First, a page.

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Central 1 Credit Union predicts Lower Mainland home prices are going to fall another 5 percent before bottoming out as the beleaguered market continues to correct.

“While the economy is solid, buyers are constrained by financing capacity while most prospective sellers are less willing to cut prices and are holding out,” writes Bryan Yu, Central 1’s deputy chief economist, in a B.C. Economic Briefing.

“Speculators and owners of high value property in the Lower Mainland are selling at substantially lower prices relative to a year ago, reflecting the change in market conditions and greater willingness to sell,” Yu continues.

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Already, the benchmark price of a Greater Vancouver home, which includes condos and houses, has sunken to $1,011,200, down 7.7 percent from a year ago as of March.

While an average price would be based on all home sales, the benchmark excludes transactions at the high and low ends of a market. Experts say this better reflects pricing in a given market because averages are skewed by luxury home sales and excessively low-priced properties.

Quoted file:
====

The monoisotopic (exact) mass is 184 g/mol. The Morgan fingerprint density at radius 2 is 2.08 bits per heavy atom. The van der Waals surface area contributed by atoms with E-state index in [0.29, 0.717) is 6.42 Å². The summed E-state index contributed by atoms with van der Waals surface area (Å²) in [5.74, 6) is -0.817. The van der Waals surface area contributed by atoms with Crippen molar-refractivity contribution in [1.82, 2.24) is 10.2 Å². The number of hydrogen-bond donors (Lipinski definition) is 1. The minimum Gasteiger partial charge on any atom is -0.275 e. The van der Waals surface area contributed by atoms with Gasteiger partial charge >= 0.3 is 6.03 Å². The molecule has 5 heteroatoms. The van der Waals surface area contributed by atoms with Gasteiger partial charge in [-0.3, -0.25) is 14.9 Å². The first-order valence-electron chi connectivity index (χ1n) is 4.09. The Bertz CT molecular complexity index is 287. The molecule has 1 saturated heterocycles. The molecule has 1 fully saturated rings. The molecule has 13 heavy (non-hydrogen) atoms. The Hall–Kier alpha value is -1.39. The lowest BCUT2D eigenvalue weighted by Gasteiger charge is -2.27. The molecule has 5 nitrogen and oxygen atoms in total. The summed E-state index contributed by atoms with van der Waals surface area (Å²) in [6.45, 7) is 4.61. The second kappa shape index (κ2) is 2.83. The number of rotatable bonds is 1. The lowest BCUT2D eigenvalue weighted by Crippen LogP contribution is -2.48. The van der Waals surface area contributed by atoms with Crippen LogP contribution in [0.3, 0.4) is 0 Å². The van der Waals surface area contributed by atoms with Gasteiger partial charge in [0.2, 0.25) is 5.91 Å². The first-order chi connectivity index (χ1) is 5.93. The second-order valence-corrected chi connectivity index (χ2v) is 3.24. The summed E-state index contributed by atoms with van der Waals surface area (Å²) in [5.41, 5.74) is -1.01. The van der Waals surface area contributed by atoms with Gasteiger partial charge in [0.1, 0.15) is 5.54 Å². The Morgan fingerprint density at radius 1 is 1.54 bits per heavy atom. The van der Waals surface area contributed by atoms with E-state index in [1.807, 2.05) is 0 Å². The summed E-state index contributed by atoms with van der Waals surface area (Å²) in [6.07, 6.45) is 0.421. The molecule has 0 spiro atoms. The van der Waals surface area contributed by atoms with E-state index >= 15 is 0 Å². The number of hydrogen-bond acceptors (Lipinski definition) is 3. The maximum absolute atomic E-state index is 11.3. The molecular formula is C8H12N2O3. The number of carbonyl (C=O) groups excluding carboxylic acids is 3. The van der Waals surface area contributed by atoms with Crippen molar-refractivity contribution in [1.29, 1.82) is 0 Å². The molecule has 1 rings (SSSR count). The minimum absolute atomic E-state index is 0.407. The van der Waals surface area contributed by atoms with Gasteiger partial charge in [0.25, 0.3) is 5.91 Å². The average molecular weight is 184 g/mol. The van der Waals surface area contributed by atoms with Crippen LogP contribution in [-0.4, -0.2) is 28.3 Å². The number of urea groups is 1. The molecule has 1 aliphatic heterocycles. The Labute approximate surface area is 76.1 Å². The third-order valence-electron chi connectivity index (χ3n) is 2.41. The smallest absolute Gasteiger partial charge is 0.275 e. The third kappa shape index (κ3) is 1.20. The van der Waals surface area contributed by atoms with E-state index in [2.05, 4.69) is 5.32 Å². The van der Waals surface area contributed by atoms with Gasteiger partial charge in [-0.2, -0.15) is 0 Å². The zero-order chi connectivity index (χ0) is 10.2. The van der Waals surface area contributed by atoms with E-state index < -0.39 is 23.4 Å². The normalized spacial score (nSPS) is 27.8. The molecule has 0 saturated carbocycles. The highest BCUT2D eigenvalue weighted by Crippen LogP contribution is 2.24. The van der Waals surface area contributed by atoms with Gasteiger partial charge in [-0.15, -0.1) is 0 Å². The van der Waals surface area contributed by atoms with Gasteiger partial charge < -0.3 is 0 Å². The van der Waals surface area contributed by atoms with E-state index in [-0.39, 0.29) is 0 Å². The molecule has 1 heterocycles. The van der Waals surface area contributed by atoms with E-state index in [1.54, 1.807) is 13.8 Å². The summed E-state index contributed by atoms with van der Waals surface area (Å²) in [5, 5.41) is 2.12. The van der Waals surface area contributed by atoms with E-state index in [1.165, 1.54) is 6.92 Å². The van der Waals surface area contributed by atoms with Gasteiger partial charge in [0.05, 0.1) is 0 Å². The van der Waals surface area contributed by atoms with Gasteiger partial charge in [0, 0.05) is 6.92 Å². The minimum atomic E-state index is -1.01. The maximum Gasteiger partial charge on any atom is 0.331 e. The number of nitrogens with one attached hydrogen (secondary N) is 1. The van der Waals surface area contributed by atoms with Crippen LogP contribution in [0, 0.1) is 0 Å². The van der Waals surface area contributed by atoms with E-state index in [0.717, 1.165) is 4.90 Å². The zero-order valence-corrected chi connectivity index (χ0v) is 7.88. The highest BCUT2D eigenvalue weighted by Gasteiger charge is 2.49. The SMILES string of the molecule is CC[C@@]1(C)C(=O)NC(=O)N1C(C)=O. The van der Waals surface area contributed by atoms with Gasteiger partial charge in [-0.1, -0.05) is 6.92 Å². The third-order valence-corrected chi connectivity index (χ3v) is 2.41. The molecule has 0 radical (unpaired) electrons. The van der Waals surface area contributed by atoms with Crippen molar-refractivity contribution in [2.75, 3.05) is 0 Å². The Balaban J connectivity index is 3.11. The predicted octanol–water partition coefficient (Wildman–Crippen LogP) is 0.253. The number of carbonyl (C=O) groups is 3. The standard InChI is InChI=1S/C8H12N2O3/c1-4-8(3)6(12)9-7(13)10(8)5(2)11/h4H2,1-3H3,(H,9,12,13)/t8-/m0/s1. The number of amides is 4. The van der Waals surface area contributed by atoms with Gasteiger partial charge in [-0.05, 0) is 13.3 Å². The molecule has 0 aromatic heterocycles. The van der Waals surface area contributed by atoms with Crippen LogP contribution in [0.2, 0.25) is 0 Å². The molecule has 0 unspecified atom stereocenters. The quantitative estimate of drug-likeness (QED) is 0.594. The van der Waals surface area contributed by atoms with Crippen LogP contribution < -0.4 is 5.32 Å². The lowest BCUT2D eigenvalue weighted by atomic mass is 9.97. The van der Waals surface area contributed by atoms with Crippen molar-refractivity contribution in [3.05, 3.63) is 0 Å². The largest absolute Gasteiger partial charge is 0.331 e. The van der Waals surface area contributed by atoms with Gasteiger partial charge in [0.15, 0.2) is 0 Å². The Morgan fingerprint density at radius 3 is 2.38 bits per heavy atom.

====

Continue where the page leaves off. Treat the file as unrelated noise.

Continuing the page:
Central 1 attributes much of the Lower Mainland market’s weakness to policymaker interventions.

Yu cites federal mortgage stress testing that was introduced in January 2018 for uninsured mortgages (read: mortgages for which the buyer has a downpayment of at least 20 percent) as a headwind for the housing market.

The new stress testing, which already existed for insured mortgages, requires uninsured mortgage borrowers to qualify at a rate that is 200 basis points higher than they are being offered. So if an applicant is signing on for a rate of 3.5 percent, they’d need to prove they could keep up with monthly payments at a rate of 5.5 percent.

The stress testing — which the government has been steadfast about maintaining despite calls from the industry to change the rules — was not the only factor holding back the market.

“Recent provincial government measures including the speculation tax in select areas of the province, hikes to the foreign buyer tax and other policies further curtailed demand,” Yu notes.

“In contrast, the economy remains firm with rising employ- ment, a tight labour market and moderate population growth. Excessively low sales are a testament to this disconnect,” he adds.

The 1,727 homes that changed hands across Greater Vancouver last month represented a 31.4 percent decline from sales activity a year earlier.

“A further price decline… of five per cent is anticipated in the Lower Mainland, but conditions will be steady elsewhere in B.C.,” Yu concludes.

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